“She is my friend,” the “Señorita” singer, 22, said in Variety’s “Power of Young Hollywood” issue, published on Tuesday, August 6. “And someone in her position — which is, like, on another level — I can’t imagine how many times she’s been let down by people, or gotten disappointed by friends who were just using her, or people who just wanted to be friends with Taylor Swift or whatever. I’m happy to be there for her as a person. Like, ‘Even when it’s not popular, I’ve got you. I’m, like, your real friend.’”
Braun, 38, made headlines in June after purchasing Swift’s former label, Big Machine Records, from founder Scott Borchetta for a reported $500 million. In turn, he also acquired the “Shake It Off” songstress’ master recordings from her first six albums. Swift, 29, called the sale her “worst case scenario” in an explosive Tumblr post, in addition to accusing the music manager of “incessant, manipulative” bullying.
At the time, Cabello, who opened Swift’s 2018 Reputation tour, tweeted, “I don’t know a lot about what’s going on but I will say I really believe artists should own their own life’s work.” The former Fifth Harmony member explained in her Variety interview that she “one hundred percent [felt Swift’s] frustration.”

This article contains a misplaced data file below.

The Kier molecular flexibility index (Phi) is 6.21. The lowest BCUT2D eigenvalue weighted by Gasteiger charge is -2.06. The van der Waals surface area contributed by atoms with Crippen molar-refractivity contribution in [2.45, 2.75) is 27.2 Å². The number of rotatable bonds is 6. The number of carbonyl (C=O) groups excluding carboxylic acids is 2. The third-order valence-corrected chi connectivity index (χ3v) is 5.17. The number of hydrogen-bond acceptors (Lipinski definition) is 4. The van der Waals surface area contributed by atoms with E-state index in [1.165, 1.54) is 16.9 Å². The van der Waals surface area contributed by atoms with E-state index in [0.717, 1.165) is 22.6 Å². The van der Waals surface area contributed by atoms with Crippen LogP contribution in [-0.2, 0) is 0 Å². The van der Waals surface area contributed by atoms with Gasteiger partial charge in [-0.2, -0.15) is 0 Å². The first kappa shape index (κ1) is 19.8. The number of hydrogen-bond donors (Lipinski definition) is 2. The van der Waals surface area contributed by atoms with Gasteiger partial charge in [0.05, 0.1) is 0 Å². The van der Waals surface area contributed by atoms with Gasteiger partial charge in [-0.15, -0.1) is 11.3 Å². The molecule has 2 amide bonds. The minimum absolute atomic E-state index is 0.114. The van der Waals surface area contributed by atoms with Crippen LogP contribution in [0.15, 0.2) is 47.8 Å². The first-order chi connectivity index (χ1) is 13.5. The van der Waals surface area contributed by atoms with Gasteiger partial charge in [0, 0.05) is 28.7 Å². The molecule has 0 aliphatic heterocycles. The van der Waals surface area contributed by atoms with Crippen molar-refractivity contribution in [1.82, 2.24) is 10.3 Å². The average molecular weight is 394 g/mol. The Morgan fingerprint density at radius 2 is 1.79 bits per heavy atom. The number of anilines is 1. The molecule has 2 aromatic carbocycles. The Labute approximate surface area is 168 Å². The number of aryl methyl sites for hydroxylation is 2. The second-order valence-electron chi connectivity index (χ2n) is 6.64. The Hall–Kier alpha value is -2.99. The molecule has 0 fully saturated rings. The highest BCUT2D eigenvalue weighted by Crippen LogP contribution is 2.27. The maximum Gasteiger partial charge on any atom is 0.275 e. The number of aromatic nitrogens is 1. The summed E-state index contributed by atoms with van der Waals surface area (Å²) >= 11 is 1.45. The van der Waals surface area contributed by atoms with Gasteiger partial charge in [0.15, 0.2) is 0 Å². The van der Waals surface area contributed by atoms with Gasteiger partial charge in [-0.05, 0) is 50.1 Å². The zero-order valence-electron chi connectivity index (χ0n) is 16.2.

“An artist of her caliber just being f–ed over like that, and not being able to have her masters? That sucks. It’s heartbreaking for her,” she continued. “And I do believe a lot of the systems in place for the music industry are kind of … messed up. When you think about how artists have to slave to make these things, and then you don’t own them, that is kind of a ridiculous concept.”
Several celebrities got involved in the drama, including Borchetta, 57, who claimed in a blog post on the record label’s website in June that Swift “chose to leave” despite having “every chance in the world to own not just her master recordings, but every video, photograph, everything associated to her career.” Her lawyer Donald Passman later told Us Weekly, “Scott Borchetta never gave Taylor Swift an opportunity to purchase her masters, or the label, outright with a check in the way he is now apparently doing for others.”